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IBM today premiered the latest member of its mainframe lineup, containing improved security software that builds on its existing Pervasive Encryption offering, improved methods of building cloud-native applications and added processing power that can support 2.4 million Linux containers on a single system.
The IBM z15 mainframe features the newly minted Data Privacy Passports technology, which provides IT mainframe administrators with more control over how data is stored and shared. It also offers the ability to provision data and revoke access to that data across hybrid multi-cloud environments, no matter where that data travels.
Addressing the issue of data increasingly either constantly moving around or residing in siloed environments, IBM introduced Trusted Data Objects (TDO) features designed to provide data-centric protection by staying attached to the data whenever it travels from point to point. The offering builds on the pervasive encryption technology that came bundled with the z14 mainframe over two years ago.
Middleware that controls and travels with data
It is this constant movement of data circulating among a user's business partners and other third parties that causes a majority of the recent data breaches, along with the growing adoption of multi-cloud environments, IBM said.
"Think of it [Data Privacy Passports and TDO] as middleware that controls and travels with the data," said Ross Mauri, general manager of IBM Z. "Our clients might need to access data and analytic insights not in minutes, but maybe in a fraction of a second, along with the ability to control the privacy of that data at a very granular level."
Most analysts believe IBM is taking a step in the right direction by offering added protection for increasingly complicated cloud-based environments.
"A week doesn't go by when there's yet another security disaster exposing the data of millions of people," said Charles King, president and principal analyst at Pund-IT. "Data Privacy Passport appears to be a way to extend the security [of the z14's Pervasive Encryption scheme] to sensitive information like intellectual property or data subject to compliance protocols and regulations."
Mike ChubaManaging vice president, Infrastructure and Operations group, Gartner
Another analyst agreed that enhancing IBM's existing security technology is a good, if not necessary, thing to keep long-time mainframe users loyal to the platform -- particularly in a time when there are alternative technologies offered by a number of cloud-based competitors.
"The mainframe has long been a platform where security and transactional integrity has been paramount," said Mike Chuba, managing vice president in Gartner's Infrastructure and Operations group. "With this announcement, they continue to innovate, but is it a quantum leap ahead of the z14? No. But the message should resonate with C-level executives. It assures them they are still investing in the system."
Capable of carrying out 1 trillion web transactions a day, the IBM z15 mainframe performs 14% faster per core and offers 25% more system capacity than the z14, Mauri noted. The system also has 25% more memory, 20% more I/O connectivity and an availability of 99.999999%, the equivalent of three seconds of downtime per year, he added.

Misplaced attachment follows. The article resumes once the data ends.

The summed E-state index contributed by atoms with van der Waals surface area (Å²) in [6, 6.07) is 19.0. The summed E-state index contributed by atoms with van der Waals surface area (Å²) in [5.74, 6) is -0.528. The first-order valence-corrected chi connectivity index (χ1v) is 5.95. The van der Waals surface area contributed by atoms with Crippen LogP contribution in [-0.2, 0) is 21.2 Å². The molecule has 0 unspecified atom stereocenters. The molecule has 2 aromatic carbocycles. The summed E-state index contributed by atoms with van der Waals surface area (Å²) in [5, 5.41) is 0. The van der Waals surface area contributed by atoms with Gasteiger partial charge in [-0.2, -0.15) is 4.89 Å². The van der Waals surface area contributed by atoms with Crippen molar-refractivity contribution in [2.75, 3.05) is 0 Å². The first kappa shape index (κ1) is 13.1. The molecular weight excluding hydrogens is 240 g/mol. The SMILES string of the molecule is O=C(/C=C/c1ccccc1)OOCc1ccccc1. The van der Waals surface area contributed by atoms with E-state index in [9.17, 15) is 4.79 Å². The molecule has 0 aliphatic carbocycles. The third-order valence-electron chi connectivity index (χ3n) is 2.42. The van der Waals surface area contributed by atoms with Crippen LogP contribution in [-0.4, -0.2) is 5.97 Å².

This combination of added raw processing power, increased reliability and the ability to handle millions of containers across multiple environments could help keep the mainframe relevant in the voraciously competitive hybrid cloud market, a key area of focus for the newly merged IBM and Red Hat.
Depending on the success the combined company has in delivering compelling cloud-based products and services over the next year, it could help stimulate mainframe sales and take shares away from the dominant share Intel-based servers have among large corporate data centers.
But Gartner's Chuba is not optimistic that whatever success IBM-Red Hat has will result in many net-new zOS-based mainframe sales, that most of the z15's potential success will be among users interested in Linux.
"Almost all of the new accounts over the past couple of years are users running Linux," Chuba said. "They are not attracting many zOS users in any meaningful way. It is clearly an uphill battle to win more of those users."
What could draw interest among both Linux and zOS-based mainframe users is Red Hat's OpenShift, expected to be available on the new system by the end of this year. Given the improved speed and capacity of the IBM z15 mainframe, some analysts said it might serve as a showpiece for how well it can run OpenShift and other strategically important software in the hybrid cloud.
"[The z15] will be positioned as the performance platform to run the Red Hat software stack," said Frank Dzubeck, president of Communications Network Architects Inc. "This system gives mainframe users a valid alternative to the Power series, which has grabbed a lot of attention lately because of its higher performance."
IBM's Sierra and Summit supercomputers, both powered by IBM's Power 9 chip, are currently the first and third fastest supercomputers in the world.
Besides improving the z15's chip speed, IBM has come up with a new compression technology that allows corporate users to get huge amounts of data on and off the mainframe. The new compression offering, called the Integrated Accelerator for z Enterprise Data Compression, delivers 30 times lower latency and up to 28 times less processor utilization by compressing web transaction data before it is encrypted.
"It's not unusual for significant cost to be incurred as data is moved on and off mainframes," Pund-IT's King said. "If you can dramatically reduce the size of the files you are sending, you can take a big bite out of the time it takes to move those huge chunks of data from one place to another."